TEDx, Vectors, and Die Empty

In my recent talk at TEDx Xavier University, I shared an overview of how building practices into your life to support your creative process can make you more effective on a daily basis. I deeply believe that structure, habit, and an understanding of why is critical to being prolific, brilliant, and healthy over the long-term.

There was a point several years ago – and I can almost pinpoint it at right around my 33rd birthday – when I realized that if I don’t begin to treat my life as precious, it will be over before I have time to blink. Days will pass like one long run-on sentence, and soon I’ll be looking back wondering what I really did with all of them. It’s never too late to change course, but the new vector must begin today. Now. With a choice.

Every vector has (1) a starting point, (2) a velocity, and (3) a direction. Your starting point is easy; it’s where you are. The velocity and direction, however, are a little more tricky to uncover.

Yesterday I took my son to a local laser tag place as a reward for accomplishing a few school-related goals. On the way, out of the blue, I asked him what he thought the second most important thing is if he wants to be successful.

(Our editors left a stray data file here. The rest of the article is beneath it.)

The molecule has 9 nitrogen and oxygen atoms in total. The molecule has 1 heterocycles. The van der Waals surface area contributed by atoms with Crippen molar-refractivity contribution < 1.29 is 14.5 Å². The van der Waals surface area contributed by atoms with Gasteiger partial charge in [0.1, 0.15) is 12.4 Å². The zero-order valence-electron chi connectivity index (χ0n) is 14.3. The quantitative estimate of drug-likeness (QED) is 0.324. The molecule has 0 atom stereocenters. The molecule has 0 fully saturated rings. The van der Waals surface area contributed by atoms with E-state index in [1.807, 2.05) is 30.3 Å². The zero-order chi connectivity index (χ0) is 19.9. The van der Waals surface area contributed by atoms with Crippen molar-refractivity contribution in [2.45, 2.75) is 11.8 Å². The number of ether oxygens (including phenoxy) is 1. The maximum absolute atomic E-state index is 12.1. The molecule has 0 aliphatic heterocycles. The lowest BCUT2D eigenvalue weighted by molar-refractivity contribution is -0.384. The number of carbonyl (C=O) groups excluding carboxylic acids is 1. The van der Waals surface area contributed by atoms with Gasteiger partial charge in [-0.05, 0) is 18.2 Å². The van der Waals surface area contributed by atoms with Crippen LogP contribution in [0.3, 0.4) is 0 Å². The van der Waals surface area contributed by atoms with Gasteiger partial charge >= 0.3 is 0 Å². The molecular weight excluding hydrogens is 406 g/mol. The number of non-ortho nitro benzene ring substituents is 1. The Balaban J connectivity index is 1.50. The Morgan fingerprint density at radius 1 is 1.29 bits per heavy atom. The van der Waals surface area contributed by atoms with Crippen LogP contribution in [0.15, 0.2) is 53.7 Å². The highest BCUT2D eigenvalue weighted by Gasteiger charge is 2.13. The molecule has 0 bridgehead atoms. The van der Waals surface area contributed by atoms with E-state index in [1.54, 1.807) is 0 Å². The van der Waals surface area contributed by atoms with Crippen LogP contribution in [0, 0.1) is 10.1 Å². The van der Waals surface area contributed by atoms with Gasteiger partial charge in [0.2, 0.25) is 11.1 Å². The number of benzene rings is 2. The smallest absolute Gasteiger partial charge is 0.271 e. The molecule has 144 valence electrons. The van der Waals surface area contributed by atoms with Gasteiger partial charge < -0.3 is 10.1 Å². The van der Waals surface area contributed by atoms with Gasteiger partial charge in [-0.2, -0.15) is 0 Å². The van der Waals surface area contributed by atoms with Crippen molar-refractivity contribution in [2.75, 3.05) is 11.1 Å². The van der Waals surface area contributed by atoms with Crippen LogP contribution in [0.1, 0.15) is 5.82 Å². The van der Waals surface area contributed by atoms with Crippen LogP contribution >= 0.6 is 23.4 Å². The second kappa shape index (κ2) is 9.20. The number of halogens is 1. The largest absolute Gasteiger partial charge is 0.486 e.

He replied, “Work hard.”

Hmm…interesting. I was curious, so I asked, “OK…what’s the most important thing?”

He thought for a half second and replied, “Find an interesting problem to work on that will help other people.”

My heart jumped. I was so proud of the kid. And it was a finger in my own chest too. I can get so busy working hard that I forget that the reason I’m here is to serve others; to solve problems and contribute something to the world around me.

The beginning of the vector is find a problem to solve that adds value to others. The velocity is work hard.

Then, it’s all about emptying yourself each day. Getting it out of you. And in the end…the hope is… to die without regret… and empty.

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  1. Joe

    Your talk reminds me of a saying that was in Elder high school’s old wrestling gym… “What I had I gave, What I saved I lost.” Strive to give your all. If you hold back, you will lose it

    • Todd Henry

      Love that saying, Joe. Thanks for sharing it!


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I'm Todd Henry.

I'm Todd Henry.

I write books, speak internationally on productivity, creativity, leadership, and passion for work, and help people and teams generate brilliant ideas. More

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